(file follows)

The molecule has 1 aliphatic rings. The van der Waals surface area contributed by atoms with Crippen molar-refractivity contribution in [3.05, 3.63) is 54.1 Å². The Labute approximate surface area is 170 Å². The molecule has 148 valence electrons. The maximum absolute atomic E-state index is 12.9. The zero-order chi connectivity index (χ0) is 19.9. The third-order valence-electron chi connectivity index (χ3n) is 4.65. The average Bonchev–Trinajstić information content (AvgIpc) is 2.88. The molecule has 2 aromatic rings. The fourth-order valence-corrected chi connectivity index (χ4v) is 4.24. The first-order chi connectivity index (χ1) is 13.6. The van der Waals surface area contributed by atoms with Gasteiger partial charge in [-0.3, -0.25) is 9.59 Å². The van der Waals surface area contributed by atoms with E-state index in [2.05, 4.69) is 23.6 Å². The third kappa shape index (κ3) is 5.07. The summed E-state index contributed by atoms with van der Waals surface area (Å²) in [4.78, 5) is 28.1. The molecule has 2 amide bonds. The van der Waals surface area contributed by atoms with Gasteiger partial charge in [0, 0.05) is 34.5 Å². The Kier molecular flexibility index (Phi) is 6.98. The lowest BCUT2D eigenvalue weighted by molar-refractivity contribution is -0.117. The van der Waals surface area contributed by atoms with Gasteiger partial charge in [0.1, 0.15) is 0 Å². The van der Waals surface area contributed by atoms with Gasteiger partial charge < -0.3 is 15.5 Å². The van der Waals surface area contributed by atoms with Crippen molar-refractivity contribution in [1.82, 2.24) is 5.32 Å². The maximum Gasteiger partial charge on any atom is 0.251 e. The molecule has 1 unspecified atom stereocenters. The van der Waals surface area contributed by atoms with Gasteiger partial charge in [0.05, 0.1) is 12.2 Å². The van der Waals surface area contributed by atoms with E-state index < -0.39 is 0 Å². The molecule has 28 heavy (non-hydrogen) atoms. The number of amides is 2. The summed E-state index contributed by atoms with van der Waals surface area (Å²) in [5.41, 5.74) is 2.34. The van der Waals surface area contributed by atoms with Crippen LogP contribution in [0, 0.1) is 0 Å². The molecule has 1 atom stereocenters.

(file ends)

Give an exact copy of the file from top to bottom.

The molecule has 1 aliphatic rings. The van der Waals surface area contributed by atoms with Crippen molar-refractivity contribution in [3.05, 3.63) is 54.1 Å². The Labute approximate surface area is 170 Å². The molecule has 148 valence electrons. The maximum absolute atomic E-state index is 12.9. The zero-order chi connectivity index (χ0) is 19.9. The third-order valence-electron chi connectivity index (χ3n) is 4.65. The average Bonchev–Trinajstić information content (AvgIpc) is 2.88. The molecule has 2 aromatic rings. The fourth-order valence-corrected chi connectivity index (χ4v) is 4.24. The first-order chi connectivity index (χ1) is 13.6. The van der Waals surface area contributed by atoms with Gasteiger partial charge in [-0.3, -0.25) is 9.59 Å². The van der Waals surface area contributed by atoms with E-state index in [2.05, 4.69) is 23.6 Å². The third kappa shape index (κ3) is 5.07. The summed E-state index contributed by atoms with van der Waals surface area (Å²) in [4.78, 5) is 28.1. The molecule has 2 amide bonds. The van der Waals surface area contributed by atoms with Gasteiger partial charge in [0, 0.05) is 34.5 Å². The Kier molecular flexibility index (Phi) is 6.98. The lowest BCUT2D eigenvalue weighted by molar-refractivity contribution is -0.117. The van der Waals surface area contributed by atoms with Gasteiger partial charge in [0.1, 0.15) is 0 Å². The van der Waals surface area contributed by atoms with Gasteiger partial charge < -0.3 is 15.5 Å². The van der Waals surface area contributed by atoms with Crippen molar-refractivity contribution in [1.82, 2.24) is 5.32 Å². The maximum Gasteiger partial charge on any atom is 0.251 e. The molecule has 1 unspecified atom stereocenters. The van der Waals surface area contributed by atoms with Gasteiger partial charge in [0.05, 0.1) is 12.2 Å². The van der Waals surface area contributed by atoms with E-state index < -0.39 is 0 Å². The molecule has 28 heavy (non-hydrogen) atoms. The number of amides is 2. The summed E-state index contributed by atoms with van der Waals surface area (Å²) in [5.41, 5.74) is 2.34. The van der Waals surface area contributed by atoms with Crippen LogP contribution in [0, 0.1) is 0 Å². The molecule has 1 atom stereocenters.